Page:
Rocky Balboa, the movie, comes to theaters on December 22nd. Philadelphia Magazine's cover story this month tells the story of how Sylvester Stallone defined Rocky and, in turn, how Rocky defined Stallone. It's a solid read. At times you'll be nodding in agreement and at parts you'll disagree completely, but it takes a look at our fascination with the southpaw whose whole life was a million to one shot.
Gargano weighs in:
“Every time people talk about Philly sports, it’s always about ‘heart’ and ‘desire,’” says WIP’s Anthony Gargano. “That’s what Rocky
picked up on, and what it also helped to create. But it goes beyond
sports. When ‘Philadelphian’ is used as an adjective to describe
someone — and I’m not sure it was ever used as an adjective before Rocky
— it means that person has heart and desire. I think people here have
so internalized the mythology of the Rocky character that they will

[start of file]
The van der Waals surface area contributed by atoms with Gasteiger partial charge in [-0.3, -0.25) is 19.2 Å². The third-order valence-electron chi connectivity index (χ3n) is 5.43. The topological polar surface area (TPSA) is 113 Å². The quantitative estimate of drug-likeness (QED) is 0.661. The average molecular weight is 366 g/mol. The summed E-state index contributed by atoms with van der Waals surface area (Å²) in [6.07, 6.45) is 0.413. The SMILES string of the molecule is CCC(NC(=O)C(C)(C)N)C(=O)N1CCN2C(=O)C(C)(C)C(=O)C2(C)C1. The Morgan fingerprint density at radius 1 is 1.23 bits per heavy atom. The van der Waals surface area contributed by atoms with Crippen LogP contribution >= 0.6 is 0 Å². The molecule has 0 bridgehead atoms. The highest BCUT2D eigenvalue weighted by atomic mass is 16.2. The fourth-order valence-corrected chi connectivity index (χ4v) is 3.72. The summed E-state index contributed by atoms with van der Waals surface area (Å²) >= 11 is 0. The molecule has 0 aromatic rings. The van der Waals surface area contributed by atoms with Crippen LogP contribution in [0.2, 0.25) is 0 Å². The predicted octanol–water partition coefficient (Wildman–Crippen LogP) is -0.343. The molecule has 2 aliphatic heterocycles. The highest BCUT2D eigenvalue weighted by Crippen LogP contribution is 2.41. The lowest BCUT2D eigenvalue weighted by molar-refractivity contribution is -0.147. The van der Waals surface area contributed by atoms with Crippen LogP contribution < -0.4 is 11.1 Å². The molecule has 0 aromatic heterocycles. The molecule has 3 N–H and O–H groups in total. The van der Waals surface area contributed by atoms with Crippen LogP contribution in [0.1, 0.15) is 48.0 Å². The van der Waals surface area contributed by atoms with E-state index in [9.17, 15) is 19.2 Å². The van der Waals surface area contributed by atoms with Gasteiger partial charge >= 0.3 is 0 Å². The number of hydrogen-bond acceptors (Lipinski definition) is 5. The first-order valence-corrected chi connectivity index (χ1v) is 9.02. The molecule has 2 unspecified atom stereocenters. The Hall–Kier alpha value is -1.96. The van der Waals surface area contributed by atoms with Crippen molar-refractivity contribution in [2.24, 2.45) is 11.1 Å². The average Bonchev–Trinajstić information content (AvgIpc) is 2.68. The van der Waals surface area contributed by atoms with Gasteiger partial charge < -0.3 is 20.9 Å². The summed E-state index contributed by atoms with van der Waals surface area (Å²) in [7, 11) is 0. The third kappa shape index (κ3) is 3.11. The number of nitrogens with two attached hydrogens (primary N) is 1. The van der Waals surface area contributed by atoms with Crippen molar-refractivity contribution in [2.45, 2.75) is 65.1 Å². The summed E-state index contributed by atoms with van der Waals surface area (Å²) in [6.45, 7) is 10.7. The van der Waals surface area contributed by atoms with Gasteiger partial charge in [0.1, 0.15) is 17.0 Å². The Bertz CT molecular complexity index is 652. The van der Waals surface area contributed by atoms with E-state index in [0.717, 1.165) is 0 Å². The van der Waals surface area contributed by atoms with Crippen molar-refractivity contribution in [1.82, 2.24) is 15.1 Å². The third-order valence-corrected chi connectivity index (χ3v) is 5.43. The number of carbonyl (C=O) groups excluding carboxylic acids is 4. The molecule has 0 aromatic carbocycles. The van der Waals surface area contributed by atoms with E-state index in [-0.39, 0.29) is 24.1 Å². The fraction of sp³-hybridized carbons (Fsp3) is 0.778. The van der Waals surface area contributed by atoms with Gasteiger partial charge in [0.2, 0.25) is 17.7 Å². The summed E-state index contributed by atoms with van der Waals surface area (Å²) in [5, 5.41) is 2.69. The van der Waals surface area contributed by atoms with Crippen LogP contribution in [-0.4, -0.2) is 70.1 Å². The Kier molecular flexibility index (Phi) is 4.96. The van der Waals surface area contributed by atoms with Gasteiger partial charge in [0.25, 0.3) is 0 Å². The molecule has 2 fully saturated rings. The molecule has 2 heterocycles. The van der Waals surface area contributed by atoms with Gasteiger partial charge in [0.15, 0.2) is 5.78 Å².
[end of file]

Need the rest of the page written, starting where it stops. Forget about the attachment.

choose the underdog who overachieves over the superstar who actually
It also talks about the first ever game at the Linc, a thorough beating by Tampa Bay, at which Rocky made a triumphant appearance to fire the crowd up. I was there, and Rocky's appearance really was the highlight of that abysmal day. You see, even I still refer to him as Rocky.
It's a long article, too much to summarize, so go read it. Any article that uses the word palooka that many times is alright in my book. Stallone on the closing scene of the saga:
“It was the saddest day of my life, in a way. We’d done the last shot of Rocky Balboa, and I was sitting there on the top of the steps, and the snow was coming down, and then I realized it. It’s over."
Yo, Rock, I didn't hear no bell.